Massacres/Mass Murder · Scotland

Glencoe massacre, inspiration of the Red Wedding

February 12, 1692
Glen Coe, Scotland 
An order is issued calling for the massacre of Glencoe

(The massacre is the inspiration for the Red Wedding from A Song of Ice and Fire book series and Game of Thrones TV series, specifically the part involving the MacDonald clan who were killed after accepting guests into their homes which was not considered to be a crime but was still frowned upon.)

The MacDonalds were killed for refusing to ally with the new monarchs William and Mary. A group of 120 men lead by Captain Robert Campbell arrived at Glencoe and was received by the MacDonalds who housed the men and played cards with them before retiring for the evening. During the night, the soldiers attacked the clan, killing 38 men in their homes or as they tried to flee. 40 women and children died from exposure in the woods as they tried to escape the soldiers.

Though ordered to carry out the massacre, the Captain and others involved were recommended for punishment under the Scots law of “murder under trust” which is considered more insidious due to betrayal. Though those responsible were not punished, those who authorized the massacre did distance themselves from the soldiers much in the same way the Freys were distanced from in A Song of Ice and Fire and Game of Thrones.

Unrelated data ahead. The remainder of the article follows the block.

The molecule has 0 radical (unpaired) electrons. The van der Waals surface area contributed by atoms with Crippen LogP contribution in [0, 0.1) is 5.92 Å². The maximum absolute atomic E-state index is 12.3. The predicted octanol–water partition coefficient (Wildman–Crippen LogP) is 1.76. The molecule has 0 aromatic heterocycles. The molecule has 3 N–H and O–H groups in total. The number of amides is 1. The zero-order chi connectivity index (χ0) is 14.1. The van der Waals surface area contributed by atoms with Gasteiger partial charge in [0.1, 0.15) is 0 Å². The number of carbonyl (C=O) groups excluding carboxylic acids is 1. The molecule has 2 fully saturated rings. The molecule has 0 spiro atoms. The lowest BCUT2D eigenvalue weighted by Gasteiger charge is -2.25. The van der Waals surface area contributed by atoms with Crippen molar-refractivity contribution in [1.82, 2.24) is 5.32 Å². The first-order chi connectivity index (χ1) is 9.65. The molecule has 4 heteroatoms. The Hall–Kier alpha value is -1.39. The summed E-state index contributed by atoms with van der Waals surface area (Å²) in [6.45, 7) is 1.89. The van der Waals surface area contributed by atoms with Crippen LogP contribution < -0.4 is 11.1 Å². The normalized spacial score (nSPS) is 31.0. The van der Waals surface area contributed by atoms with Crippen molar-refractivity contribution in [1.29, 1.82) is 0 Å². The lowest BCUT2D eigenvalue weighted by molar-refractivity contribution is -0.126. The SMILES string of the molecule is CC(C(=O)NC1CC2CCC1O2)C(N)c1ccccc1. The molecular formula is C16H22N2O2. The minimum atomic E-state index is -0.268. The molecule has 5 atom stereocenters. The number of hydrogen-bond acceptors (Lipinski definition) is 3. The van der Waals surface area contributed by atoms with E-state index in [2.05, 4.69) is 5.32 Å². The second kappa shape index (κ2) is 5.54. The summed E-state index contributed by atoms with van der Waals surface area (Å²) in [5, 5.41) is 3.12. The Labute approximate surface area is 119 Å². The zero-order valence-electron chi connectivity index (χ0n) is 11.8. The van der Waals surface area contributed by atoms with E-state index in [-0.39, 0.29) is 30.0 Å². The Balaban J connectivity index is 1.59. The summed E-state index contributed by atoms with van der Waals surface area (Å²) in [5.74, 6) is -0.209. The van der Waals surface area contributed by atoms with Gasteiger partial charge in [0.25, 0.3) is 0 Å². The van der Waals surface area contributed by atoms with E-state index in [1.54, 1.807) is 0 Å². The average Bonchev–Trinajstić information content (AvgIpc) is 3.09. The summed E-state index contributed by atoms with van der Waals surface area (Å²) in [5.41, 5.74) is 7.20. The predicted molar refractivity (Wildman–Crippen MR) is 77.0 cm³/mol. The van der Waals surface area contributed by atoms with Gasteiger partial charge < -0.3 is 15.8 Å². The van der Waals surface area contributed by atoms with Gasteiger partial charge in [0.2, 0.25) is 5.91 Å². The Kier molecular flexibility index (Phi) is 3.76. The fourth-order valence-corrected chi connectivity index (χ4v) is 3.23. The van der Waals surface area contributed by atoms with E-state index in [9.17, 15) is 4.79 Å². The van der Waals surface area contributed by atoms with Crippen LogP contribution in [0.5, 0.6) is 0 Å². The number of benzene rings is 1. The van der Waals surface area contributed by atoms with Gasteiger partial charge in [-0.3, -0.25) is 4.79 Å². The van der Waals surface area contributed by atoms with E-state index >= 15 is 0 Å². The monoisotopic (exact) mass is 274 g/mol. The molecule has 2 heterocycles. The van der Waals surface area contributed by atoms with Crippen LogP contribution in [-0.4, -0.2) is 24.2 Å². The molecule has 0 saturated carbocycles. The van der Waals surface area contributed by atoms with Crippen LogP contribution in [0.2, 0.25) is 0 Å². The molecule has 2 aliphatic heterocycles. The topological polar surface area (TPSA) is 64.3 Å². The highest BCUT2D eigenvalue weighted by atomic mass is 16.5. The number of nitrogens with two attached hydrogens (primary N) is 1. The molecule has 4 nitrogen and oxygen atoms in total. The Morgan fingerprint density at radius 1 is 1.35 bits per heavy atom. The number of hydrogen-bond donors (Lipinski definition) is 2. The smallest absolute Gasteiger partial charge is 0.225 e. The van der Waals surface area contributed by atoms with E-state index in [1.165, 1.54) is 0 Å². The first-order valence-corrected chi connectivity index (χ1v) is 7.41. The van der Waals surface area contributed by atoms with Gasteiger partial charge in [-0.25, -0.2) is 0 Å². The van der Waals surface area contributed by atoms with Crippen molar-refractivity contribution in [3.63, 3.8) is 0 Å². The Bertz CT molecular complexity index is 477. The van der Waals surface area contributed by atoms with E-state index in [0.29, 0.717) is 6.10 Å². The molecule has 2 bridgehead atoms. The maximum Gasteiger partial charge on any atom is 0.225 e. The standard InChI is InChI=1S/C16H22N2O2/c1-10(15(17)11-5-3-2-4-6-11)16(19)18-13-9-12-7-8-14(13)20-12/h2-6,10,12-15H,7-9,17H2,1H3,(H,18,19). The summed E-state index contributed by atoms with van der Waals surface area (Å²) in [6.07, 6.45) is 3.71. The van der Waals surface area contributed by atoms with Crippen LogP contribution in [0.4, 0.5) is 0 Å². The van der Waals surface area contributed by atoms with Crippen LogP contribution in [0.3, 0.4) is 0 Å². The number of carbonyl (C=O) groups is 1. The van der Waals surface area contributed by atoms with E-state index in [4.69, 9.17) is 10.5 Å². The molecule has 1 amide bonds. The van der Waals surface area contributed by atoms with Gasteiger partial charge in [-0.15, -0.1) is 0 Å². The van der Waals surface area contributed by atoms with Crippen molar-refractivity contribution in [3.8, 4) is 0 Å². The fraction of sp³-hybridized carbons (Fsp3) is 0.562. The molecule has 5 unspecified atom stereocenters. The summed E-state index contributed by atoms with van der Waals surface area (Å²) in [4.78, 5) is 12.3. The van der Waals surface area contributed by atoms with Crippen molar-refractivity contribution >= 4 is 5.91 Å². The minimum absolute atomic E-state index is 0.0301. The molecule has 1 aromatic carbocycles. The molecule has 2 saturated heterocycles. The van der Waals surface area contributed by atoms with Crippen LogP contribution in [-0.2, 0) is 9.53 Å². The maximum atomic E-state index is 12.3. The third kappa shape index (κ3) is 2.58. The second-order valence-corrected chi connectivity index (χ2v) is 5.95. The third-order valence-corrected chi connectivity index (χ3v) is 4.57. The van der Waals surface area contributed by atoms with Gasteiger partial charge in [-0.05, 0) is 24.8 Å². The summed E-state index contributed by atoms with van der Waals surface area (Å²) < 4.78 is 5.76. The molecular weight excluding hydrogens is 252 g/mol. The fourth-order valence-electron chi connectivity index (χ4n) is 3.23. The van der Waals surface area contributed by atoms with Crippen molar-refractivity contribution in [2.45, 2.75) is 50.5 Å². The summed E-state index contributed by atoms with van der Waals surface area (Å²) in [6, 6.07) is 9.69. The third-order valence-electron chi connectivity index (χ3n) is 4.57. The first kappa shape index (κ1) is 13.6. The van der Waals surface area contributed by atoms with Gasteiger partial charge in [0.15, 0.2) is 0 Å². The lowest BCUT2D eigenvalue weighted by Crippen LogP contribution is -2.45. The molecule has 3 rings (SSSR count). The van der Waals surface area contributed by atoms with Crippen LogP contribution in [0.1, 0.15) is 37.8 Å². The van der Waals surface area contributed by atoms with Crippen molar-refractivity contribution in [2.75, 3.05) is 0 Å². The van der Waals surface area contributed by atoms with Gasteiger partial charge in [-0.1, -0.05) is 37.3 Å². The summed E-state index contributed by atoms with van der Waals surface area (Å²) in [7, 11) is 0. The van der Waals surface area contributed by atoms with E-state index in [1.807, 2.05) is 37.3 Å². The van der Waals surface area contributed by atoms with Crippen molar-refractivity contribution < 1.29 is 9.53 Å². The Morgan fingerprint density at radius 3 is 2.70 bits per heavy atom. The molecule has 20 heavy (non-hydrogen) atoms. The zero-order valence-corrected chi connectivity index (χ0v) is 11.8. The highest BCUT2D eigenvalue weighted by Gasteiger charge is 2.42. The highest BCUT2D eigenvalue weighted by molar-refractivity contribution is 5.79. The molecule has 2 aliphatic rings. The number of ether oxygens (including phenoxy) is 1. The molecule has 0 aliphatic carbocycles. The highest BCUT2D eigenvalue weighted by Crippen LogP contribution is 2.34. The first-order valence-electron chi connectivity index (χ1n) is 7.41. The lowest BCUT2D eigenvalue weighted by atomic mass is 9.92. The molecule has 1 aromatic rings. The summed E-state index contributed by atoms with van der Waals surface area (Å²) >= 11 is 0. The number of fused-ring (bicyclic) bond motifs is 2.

The order pictured reads:
“You are hereby ordered to fall upon the rebells, the McDonalds of Glenco, and put all to the sword under seventy. you are to have a speciall care that the old Fox and his sones doe upon no account escape your hands, you are to secure all the avenues that no man escape. This you are to putt in execution att fyve of the clock precisely; and by that time, or very shortly after it, I’ll strive to be att you with a stronger party: if I doe not come to you att fyve, you are not to tarry for me, but to fall on. This is by the Kings speciall command, for the good & safety of the Country, that these miscreants be cutt off root and branch. See that this be putt in execution without feud or favour, else you may expect to be dealt with as one not true to King nor Government, nor a man fitt to carry Commissione in the Kings service. Expecting you will not faill in the full-filling hereof, as you love your selfe, I subscribe these with my hand att Balicholis Feb: 12, 1692.
For their Majesties service
(signed) R. Duncanson
To Capt.
Robert Campbell
of Glenlyon”

glencoe

 

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